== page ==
Hatchet is a sweet, romantic comedy in which... oh, hang on, that was Enchanted. As the title suggests Hatchet is a horror move, either a homage to or a rip-off from the overly gory 80's 'classics', most notably Friday the 13th. Is has the 'isolate and kill'-setup: ship a little group of victims off to somewhere remote, where even mobile phones don't work and start bumping them off one by one. This location: the swamps of New Orleans. The group: a little clique of people foolish enough to take a 'spooky' tour through said swamps, lead by an inept guide. There are c-actors you might recognise: Deon Richmond (once that cute little kid from The Cosby Show), Mercedes McNab (whose character - amazingly and hilariously - is even 'stupider' than her most famous one: Harmony from Angel) and Richard Riehle (one of those 'He looks so familiar, but from where?' actors). There are cameos from Robert Englund (Freddy) and Tony Todd (Candyman).
The killer is one of those Energiser Bunny types that just keeps going and going and going, no matter if you shoot him, stab him or set him on fire. A hatchet is indeed used, validating the title, as are various power tools, though mostly this killer likes ripping people apart with his bare hands. There has been a move towards what has been dubbed 'horror porn' lately, in movies like Hostel, Saw and the Texas Chainsaw Massacre remake, which show people being tortured fairly realistically. That's entertainment, folks! This movie consciously spits in that movements face. The gory killings are way over the top and for the most part no effort has been made to keep things believable. The chocolate milk coloured with red dye flies everywhere. My favourite: after someone's arms have been ripped off, this person is then dragged away by his legs and swung around through the air to have his head crushed against a gravestone. Don't you hate it when that happens?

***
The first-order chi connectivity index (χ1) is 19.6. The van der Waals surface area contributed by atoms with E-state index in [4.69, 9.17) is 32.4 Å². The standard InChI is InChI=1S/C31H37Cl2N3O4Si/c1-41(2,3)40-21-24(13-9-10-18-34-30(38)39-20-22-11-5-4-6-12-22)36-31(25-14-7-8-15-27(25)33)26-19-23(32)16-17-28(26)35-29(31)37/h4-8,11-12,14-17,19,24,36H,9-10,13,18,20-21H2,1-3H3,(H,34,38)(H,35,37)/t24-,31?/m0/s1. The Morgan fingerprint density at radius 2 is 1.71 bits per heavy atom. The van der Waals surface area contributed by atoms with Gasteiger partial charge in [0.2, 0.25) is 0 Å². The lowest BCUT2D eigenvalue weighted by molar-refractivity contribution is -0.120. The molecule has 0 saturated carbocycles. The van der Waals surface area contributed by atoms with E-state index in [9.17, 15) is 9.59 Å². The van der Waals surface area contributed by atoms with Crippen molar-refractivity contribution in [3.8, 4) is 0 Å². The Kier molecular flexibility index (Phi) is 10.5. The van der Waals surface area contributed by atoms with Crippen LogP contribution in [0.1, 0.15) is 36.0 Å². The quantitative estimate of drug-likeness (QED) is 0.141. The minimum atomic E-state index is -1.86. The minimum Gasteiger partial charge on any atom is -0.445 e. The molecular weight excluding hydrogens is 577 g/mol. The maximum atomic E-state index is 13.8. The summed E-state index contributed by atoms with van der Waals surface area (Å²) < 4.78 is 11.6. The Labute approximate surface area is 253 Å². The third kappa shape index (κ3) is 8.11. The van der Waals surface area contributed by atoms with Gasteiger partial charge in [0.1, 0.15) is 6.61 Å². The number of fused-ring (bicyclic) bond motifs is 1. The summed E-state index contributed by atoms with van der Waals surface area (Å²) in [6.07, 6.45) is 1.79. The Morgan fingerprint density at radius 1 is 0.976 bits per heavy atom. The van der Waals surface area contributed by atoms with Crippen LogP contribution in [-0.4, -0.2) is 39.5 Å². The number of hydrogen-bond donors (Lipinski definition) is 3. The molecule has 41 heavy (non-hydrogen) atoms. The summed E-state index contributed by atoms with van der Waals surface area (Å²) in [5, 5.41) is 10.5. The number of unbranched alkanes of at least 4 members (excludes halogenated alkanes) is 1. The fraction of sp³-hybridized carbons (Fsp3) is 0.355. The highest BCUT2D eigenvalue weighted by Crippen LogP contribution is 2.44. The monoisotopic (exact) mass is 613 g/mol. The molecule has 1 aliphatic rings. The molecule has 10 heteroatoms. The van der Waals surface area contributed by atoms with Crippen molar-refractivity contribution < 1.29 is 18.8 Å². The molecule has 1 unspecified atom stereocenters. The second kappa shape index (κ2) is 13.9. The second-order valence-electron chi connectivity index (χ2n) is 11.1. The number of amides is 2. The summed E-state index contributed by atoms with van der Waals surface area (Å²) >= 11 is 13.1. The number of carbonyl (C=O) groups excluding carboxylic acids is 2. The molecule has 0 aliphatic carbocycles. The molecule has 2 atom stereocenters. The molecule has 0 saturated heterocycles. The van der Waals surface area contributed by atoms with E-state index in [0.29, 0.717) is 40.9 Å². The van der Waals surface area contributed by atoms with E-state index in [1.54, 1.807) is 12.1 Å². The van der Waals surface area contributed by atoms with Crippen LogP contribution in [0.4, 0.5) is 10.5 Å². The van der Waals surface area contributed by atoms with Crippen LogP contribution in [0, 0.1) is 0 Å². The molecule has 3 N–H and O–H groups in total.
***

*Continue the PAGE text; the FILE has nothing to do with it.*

To the movie's credit, time is taken in the beginning to sketch out the characters a little and the actors all seem to be getting into it. Especially McNab and Richmond grab a few giggles as the comic relief. Seeing how the group makes some really stupid decisions, you end up not feeling too bad for the people getting offed. Highlight: 'Hey let's have this person stand guard unarmed and alone with her back to some ominous shrubbery.... What!? She got ripped apart you say? I did not see that coming.'
Ultimately, how much you enjoy the movie will depend on how many of this type you have already seen. It all seemed very familiar to me and I doubt it will stick with me for too long. A sequel seems likely, but then don't they always in this genre?